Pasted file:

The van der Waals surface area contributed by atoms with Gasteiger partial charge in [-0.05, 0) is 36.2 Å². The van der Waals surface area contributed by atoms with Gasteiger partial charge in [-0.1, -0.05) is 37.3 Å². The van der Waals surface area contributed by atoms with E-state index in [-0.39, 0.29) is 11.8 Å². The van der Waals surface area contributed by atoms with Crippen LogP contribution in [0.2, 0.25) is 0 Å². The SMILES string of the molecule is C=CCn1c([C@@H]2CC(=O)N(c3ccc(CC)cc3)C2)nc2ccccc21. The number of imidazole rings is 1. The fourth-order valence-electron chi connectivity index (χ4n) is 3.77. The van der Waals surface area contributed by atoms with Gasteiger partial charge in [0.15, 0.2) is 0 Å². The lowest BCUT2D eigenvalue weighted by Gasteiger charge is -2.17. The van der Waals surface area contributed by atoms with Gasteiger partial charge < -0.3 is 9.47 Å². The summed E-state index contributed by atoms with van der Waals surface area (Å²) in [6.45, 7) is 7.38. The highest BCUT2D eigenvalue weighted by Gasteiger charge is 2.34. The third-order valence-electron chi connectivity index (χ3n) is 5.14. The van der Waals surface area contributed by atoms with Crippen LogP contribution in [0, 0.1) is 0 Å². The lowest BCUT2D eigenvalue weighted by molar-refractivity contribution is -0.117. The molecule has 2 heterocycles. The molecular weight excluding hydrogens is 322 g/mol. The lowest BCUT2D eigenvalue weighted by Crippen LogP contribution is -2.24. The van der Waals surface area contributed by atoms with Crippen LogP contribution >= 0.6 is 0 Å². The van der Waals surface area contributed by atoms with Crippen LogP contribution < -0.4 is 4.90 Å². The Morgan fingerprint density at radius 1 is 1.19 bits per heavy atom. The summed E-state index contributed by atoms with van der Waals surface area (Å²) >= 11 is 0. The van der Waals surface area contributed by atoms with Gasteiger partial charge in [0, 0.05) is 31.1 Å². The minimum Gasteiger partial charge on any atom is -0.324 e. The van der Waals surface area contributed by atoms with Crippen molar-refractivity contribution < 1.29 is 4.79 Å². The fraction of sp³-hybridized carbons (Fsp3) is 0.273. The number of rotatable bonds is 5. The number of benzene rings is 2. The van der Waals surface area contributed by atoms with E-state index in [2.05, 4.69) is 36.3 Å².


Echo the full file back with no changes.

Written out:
The van der Waals surface area contributed by atoms with Gasteiger partial charge in [-0.05, 0) is 36.2 Å². The van der Waals surface area contributed by atoms with Gasteiger partial charge in [-0.1, -0.05) is 37.3 Å². The van der Waals surface area contributed by atoms with E-state index in [-0.39, 0.29) is 11.8 Å². The van der Waals surface area contributed by atoms with Crippen LogP contribution in [0.2, 0.25) is 0 Å². The SMILES string of the molecule is C=CCn1c([C@@H]2CC(=O)N(c3ccc(CC)cc3)C2)nc2ccccc21. The number of imidazole rings is 1. The fourth-order valence-electron chi connectivity index (χ4n) is 3.77. The van der Waals surface area contributed by atoms with Gasteiger partial charge in [0.15, 0.2) is 0 Å². The lowest BCUT2D eigenvalue weighted by Gasteiger charge is -2.17. The van der Waals surface area contributed by atoms with Gasteiger partial charge < -0.3 is 9.47 Å². The summed E-state index contributed by atoms with van der Waals surface area (Å²) in [6.45, 7) is 7.38. The highest BCUT2D eigenvalue weighted by Gasteiger charge is 2.34. The third-order valence-electron chi connectivity index (χ3n) is 5.14. The van der Waals surface area contributed by atoms with Crippen LogP contribution in [0, 0.1) is 0 Å². The lowest BCUT2D eigenvalue weighted by molar-refractivity contribution is -0.117. The molecule has 2 heterocycles. The molecular weight excluding hydrogens is 322 g/mol. The lowest BCUT2D eigenvalue weighted by Crippen LogP contribution is -2.24. The van der Waals surface area contributed by atoms with Crippen LogP contribution >= 0.6 is 0 Å². The van der Waals surface area contributed by atoms with Crippen LogP contribution < -0.4 is 4.90 Å². The Morgan fingerprint density at radius 1 is 1.19 bits per heavy atom. The summed E-state index contributed by atoms with van der Waals surface area (Å²) >= 11 is 0. The van der Waals surface area contributed by atoms with Gasteiger partial charge in [0, 0.05) is 31.1 Å². The minimum Gasteiger partial charge on any atom is -0.324 e. The van der Waals surface area contributed by atoms with Crippen molar-refractivity contribution < 1.29 is 4.79 Å². The fraction of sp³-hybridized carbons (Fsp3) is 0.273. The number of rotatable bonds is 5. The number of benzene rings is 2. The van der Waals surface area contributed by atoms with E-state index in [2.05, 4.69) is 36.3 Å².